Delise R. Andrews

  • Desiree Harrison

    Delise R. Andrews
    Candidate for Director
    Central Region

    Grades 3–5 mathematics coordinator, Lincoln Public Schools (LPS), Lincoln, Nebraska (2011–).

    BS (elementary education), MAT (middle level mathematics), University of Nebraska–Lincoln (UNL).

    Previous Experience:
    Special appointment lecturer, UNL (2009–2017); grades 3–5 mathematics teacher leader (2006–2011), math interventionist (2006–2008), and elementary level classroom teacher (1998–2006), LPS; grades 1-8 classroom teacher, Brown County District 7, Ainsworth (Nebraska) (1995–1997); grades 4-8 classroom teacher, Cherry County District 7, Wood Lake (Nebraska) (1994–1995).

    Professional Memberships:
    NCTM, National Council of Supervisors of Mathematics, Nebraska Association of Teachers of Mathematics.

    Leadership Experiences in Mathematics Education:
    Chair, Annual Program Committee, St. Louis (2020), member, Regional Program Committee, Hartford (2018), member, Innov8 Conference Program Committees, Las Vegas (2017) and St. Louis (2016), member, Summer Institute Planning Committee (2016–2017), facilitator, Institutes (2016–2017), referee (2016–), journals (NCTM); member, Nebraska State Assessment Item Writing and Bias Review Committees (2017, 2019); panelist, Nebraska State Selection Committee for the Presidential Awards for Excellence in Mathematics and Science Teaching (2018) (PAEMST); panel chair (2014), panelist (2012), National Selection Committee for PAEMST; master teacher, NebraskaMATH (2009–2017).

    Feature article coauthor, “Refining Planning: Questioning with a Purpose,” Teaching Children Mathematics (2018); coauthor, “One District’s Journey to Promote Access and Equity,” New England Mathematics Journal, XLVII (2015); author, “Integer Operations Using a Whiteboard,” Mathematics Teaching in the Middle School(2011).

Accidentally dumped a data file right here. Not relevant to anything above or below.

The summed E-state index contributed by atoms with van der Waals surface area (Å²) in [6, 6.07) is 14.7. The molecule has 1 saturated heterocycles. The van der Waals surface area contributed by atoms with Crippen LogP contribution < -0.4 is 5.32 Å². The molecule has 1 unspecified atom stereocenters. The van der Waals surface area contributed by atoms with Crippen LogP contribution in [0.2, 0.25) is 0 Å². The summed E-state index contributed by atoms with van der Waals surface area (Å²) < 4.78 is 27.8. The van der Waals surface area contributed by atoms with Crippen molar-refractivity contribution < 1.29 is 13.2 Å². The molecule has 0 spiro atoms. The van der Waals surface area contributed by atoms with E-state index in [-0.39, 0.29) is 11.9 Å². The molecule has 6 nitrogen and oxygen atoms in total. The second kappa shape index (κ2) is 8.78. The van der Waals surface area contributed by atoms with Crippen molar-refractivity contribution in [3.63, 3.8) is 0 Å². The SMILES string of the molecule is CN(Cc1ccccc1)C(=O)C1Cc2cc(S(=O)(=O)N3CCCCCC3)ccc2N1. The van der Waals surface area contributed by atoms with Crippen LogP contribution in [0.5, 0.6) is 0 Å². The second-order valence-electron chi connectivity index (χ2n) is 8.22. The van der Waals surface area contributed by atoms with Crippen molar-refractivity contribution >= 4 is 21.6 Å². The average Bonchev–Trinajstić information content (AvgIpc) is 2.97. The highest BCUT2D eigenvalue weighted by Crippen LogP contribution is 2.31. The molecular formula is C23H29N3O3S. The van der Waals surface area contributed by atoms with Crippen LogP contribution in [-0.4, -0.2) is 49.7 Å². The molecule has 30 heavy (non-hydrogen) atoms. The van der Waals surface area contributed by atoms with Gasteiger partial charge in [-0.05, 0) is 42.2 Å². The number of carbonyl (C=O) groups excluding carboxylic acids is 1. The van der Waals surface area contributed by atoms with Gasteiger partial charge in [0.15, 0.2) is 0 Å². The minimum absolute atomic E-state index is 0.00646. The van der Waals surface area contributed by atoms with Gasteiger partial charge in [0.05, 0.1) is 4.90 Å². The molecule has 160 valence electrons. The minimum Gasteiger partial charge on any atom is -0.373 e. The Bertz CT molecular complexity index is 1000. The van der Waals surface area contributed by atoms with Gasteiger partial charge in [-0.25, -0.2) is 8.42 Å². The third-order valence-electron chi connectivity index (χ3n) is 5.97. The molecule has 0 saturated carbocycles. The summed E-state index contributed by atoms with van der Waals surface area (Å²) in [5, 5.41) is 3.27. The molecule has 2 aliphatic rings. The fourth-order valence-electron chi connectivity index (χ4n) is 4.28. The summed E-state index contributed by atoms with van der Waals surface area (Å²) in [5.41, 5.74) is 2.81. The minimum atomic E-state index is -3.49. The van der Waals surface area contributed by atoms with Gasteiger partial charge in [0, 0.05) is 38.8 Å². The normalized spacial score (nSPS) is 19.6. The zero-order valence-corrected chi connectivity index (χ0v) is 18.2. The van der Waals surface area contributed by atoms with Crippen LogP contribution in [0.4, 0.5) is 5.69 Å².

Robert Noyce National Science Foundation Master Teaching Fellowship (UNL, 2011–2016); Don Miller Math Recognition Award (Lincoln Rotary Club 14, 2014); R. L. Fredstrom Leadership Award (LPS, 2013); Presidential Award for Excellence in Science and Mathematics Teaching (2006).

    NCTM and other leaders in mathematics education have written extensively about the destructive impact of tracking, but the problem persists. Evidence suggests tracking really begins with ability grouping in elementary math classes. However, establishing effective heterogeneous classroom structures and organizing truly equitable learning experiences for each and every student can be difficult in resource-constrained schools and districts.

    With such publications as the Catalyzing Change series, NCTM has invested in deepening our understanding of this issue. As a member of the NCTM Board, I would advocate that we build on that work by developing concrete resources to support teachers, schools, and districts in designing the necessary structures to truly eradicate tracking in mathematics. My experience, both in the classroom and at the district level, will enable me to champion the perspective of those who are at the front lines of this critical work: classroom teachers.